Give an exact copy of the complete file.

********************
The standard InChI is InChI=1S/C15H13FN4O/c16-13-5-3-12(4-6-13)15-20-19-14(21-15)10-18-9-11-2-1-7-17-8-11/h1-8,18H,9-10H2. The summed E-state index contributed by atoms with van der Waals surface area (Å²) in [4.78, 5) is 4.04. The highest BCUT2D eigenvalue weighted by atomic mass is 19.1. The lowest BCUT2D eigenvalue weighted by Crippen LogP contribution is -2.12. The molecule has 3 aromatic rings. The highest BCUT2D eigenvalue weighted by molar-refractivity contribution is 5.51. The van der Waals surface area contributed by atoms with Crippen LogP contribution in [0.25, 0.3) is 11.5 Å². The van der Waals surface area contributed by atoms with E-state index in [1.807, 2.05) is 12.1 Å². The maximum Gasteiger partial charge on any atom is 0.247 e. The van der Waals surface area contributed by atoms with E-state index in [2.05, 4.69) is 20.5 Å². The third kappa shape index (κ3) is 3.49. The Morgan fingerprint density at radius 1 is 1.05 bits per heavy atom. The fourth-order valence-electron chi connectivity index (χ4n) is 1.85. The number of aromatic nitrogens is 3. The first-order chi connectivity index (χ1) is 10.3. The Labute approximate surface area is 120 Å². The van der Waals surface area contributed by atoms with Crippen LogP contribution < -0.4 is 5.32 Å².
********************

The standard InChI is InChI=1S/C15H13FN4O/c16-13-5-3-12(4-6-13)15-20-19-14(21-15)10-18-9-11-2-1-7-17-8-11/h1-8,18H,9-10H2. The summed E-state index contributed by atoms with van der Waals surface area (Å²) in [4.78, 5) is 4.04. The highest BCUT2D eigenvalue weighted by atomic mass is 19.1. The lowest BCUT2D eigenvalue weighted by Crippen LogP contribution is -2.12. The molecule has 3 aromatic rings. The highest BCUT2D eigenvalue weighted by molar-refractivity contribution is 5.51. The van der Waals surface area contributed by atoms with Crippen LogP contribution in [0.25, 0.3) is 11.5 Å². The van der Waals surface area contributed by atoms with E-state index in [1.807, 2.05) is 12.1 Å². The maximum Gasteiger partial charge on any atom is 0.247 e. The van der Waals surface area contributed by atoms with E-state index in [2.05, 4.69) is 20.5 Å². The third kappa shape index (κ3) is 3.49. The Morgan fingerprint density at radius 1 is 1.05 bits per heavy atom. The fourth-order valence-electron chi connectivity index (χ4n) is 1.85. The number of aromatic nitrogens is 3. The first-order chi connectivity index (χ1) is 10.3. The Labute approximate surface area is 120 Å². The van der Waals surface area contributed by atoms with Crippen LogP contribution < -0.4 is 5.32 Å².